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October 7, 2013 No.
5471

For The First Time In Saudi Arabia, Women Licensed To Practice Law

Yesterday, October 6, 2013, after years in which the legal profession was closed to women in the kingdom, the Saudi Justice Ministry began issuing licenses to women lawyers. The first four women to receive their licenses were Bayan Zahran, Jihan Qurban, Sara Al-'Umari and Amira Quqani. [1]

Al-Quqani relates that she worked a few years at a Saudi law firm, but was denied the title of "lawyer" despite having completed her studies, and a limit was placed on the number of legal cases she was allowed to handle. Now that she has received her license, all these limitations will be removed, and she hopes to open her own firm as soon as possible, she says.[2]

Bayan Zahran, who submitted a request for a license already in April 2013, worked for three years as a legal advisor in social society organizations and legal consultancy firms. She emphasized that she and her colleagues had received their license by right, having earned all the necessary qualifications, and stated: "Now we can open [an independent law] practice, handle all claims and submit them to every [government] department and court, and we can dispense legal counsel." She added that the license constitutes recognition of her and her capabilities, and is identical to the license that a male lawyer receives, subjecting both of them to the same bylaws.[3]


Amira Al-Quqani's license to practice law (Al-Watan, Saudi Arabia, October 7, 2013)


Bayan Zahran's license to practice law (Al-Hayat, London, October 7, 2013)


Attorney Bayan Zahran thanks King 'Abdallah, the Crown Prince and the Minister of Justice for integrating women lawyers in the judicial system (twitter.com/bayanzahran1, October 6, 2013)

It should be noted that a few months ago, in April 2013, the Saudi Justice Ministry registered female trainee lawyer, Arwa Talal Al-Hejaili. She explained that the Ministry has two lists: one of trainees and another of lawyers. Her recognition as a trainee paved the way for registering lawyers as well.[4]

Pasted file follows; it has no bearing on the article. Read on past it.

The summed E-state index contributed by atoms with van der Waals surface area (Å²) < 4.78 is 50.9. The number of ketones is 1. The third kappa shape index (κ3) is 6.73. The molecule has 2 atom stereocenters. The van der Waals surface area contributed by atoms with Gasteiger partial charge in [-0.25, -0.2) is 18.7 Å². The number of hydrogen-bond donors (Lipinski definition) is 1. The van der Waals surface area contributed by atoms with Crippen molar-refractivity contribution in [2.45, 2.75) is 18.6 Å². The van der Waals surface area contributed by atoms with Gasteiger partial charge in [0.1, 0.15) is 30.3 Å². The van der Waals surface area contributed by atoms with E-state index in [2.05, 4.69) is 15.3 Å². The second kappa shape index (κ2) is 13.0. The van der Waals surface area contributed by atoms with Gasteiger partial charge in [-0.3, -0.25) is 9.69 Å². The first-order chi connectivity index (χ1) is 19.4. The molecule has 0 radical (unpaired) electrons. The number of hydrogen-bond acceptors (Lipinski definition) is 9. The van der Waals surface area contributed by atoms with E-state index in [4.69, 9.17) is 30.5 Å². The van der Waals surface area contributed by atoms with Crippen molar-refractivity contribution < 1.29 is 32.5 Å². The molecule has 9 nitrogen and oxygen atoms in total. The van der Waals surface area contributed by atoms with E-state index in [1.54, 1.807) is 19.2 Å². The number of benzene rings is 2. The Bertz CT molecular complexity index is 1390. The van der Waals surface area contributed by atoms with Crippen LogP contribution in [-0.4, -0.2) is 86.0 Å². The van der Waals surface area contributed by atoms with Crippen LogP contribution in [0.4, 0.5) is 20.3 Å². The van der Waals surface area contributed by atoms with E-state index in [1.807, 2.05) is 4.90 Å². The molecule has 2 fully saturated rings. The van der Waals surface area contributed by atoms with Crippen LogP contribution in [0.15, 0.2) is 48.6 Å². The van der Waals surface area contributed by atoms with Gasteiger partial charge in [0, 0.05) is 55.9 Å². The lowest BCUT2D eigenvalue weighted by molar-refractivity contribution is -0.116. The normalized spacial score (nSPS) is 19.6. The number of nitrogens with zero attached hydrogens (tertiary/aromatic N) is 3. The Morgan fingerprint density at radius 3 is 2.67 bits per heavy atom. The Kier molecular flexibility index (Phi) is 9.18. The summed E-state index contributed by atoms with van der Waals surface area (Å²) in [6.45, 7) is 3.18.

This report presents some of the responses to the recent decision, as well as responses published in the past on the topic of licensing women lawyers, which has been a matter of public debate in the kingdom for many years.

Saudi Columnist: A Historic Day For Saudi Women

Saudi columnist Dr. 'Abd Al-Wahed Al-Hamid welcomed the Justice Ministry's decision to license women lawyers to practice law in the kingdom, calling it "historic." In an article published in the Saudi government daily Al- Jazirah, he congratulated the women lawyers, and argued that this step was very important because henceforth women would be able to represent other women in court, thereby providing them with better representation and increasing the clients' awareness of their rights.

He wrote: "The dream of Saudi women lawyers – to enter the legal field and practice the profession that they love and chose to study – has finally been realized. The ban on women practicing law is [only] one of the many puzzling [phenomena] that exist in Saudi society in everything pertaining to women. In [our] society we allow women to earn an education, from elementary school to doctoral studies, and this is their right as women and as citizens, not an act of charity. Yet, bizarrely, [even] a woman who studies, excels and obtains the highest marks encounters a bitter reality whereby she is treated as a minor, no matter how mature and educated she is.

"Over the past two years, the number of young women specializing in law has risen. Most of them have been destined [to join] the unemployment queues, just like many women in other fields – fields that our society needs but nevertheless prohibits women from working in. As a result, millions of foreign [workers] come to [Saudi Arabia] to do [jobs] that these accomplished young women are qualified to perform...

"There is an urgent need to introduce the Saudi women lawyers into the field and let them practice law, so they can defend those requiring their experience and knowledge. When the person in need [of their services] is a woman, this need becomes even more urgent. For a woman in our [society] is exposed to such injustice that she can be defended only a by another woman – one who specializes in laws and regulations and knows the loopholes that are generally used to deprive women of their rights.